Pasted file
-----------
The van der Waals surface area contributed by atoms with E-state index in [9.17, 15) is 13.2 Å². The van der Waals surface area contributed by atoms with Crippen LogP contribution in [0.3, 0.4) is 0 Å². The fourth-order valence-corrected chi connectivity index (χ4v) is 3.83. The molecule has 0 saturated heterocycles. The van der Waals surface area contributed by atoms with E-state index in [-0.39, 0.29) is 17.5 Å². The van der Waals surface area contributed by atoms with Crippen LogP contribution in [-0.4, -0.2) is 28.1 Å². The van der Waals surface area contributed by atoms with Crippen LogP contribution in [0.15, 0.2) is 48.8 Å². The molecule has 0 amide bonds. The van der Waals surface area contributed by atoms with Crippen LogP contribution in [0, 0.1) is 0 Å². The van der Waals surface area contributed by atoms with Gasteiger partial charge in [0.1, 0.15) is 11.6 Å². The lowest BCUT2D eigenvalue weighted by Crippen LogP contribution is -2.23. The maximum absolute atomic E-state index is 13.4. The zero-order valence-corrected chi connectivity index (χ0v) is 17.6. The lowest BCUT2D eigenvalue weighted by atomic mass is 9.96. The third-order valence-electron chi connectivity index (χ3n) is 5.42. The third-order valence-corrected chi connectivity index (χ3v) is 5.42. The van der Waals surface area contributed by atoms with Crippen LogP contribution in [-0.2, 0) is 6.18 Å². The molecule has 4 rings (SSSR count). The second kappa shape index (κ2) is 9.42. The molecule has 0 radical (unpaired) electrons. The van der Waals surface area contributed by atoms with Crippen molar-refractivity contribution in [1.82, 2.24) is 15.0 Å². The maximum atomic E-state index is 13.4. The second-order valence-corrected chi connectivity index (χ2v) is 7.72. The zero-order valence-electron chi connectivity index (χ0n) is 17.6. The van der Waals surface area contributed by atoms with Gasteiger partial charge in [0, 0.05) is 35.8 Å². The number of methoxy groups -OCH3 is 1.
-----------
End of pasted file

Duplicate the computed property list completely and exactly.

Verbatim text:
The van der Waals surface area contributed by atoms with E-state index in [9.17, 15) is 13.2 Å². The van der Waals surface area contributed by atoms with Crippen LogP contribution in [0.3, 0.4) is 0 Å². The fourth-order valence-corrected chi connectivity index (χ4v) is 3.83. The molecule has 0 saturated heterocycles. The van der Waals surface area contributed by atoms with E-state index in [-0.39, 0.29) is 17.5 Å². The van der Waals surface area contributed by atoms with Crippen LogP contribution in [-0.4, -0.2) is 28.1 Å². The van der Waals surface area contributed by atoms with Crippen LogP contribution in [0.15, 0.2) is 48.8 Å². The molecule has 0 amide bonds. The van der Waals surface area contributed by atoms with Crippen LogP contribution in [0, 0.1) is 0 Å². The van der Waals surface area contributed by atoms with Gasteiger partial charge in [0.1, 0.15) is 11.6 Å². The lowest BCUT2D eigenvalue weighted by Crippen LogP contribution is -2.23. The maximum absolute atomic E-state index is 13.4. The zero-order valence-corrected chi connectivity index (χ0v) is 17.6. The lowest BCUT2D eigenvalue weighted by atomic mass is 9.96. The third-order valence-electron chi connectivity index (χ3n) is 5.42. The third-order valence-corrected chi connectivity index (χ3v) is 5.42. The van der Waals surface area contributed by atoms with Crippen LogP contribution in [-0.2, 0) is 6.18 Å². The molecule has 4 rings (SSSR count). The second kappa shape index (κ2) is 9.42. The molecule has 0 radical (unpaired) electrons. The van der Waals surface area contributed by atoms with Crippen molar-refractivity contribution in [1.82, 2.24) is 15.0 Å². The maximum atomic E-state index is 13.4. The second-order valence-corrected chi connectivity index (χ2v) is 7.72. The zero-order valence-electron chi connectivity index (χ0n) is 17.6. The van der Waals surface area contributed by atoms with Gasteiger partial charge in [0, 0.05) is 35.8 Å². The number of methoxy groups -OCH3 is 1.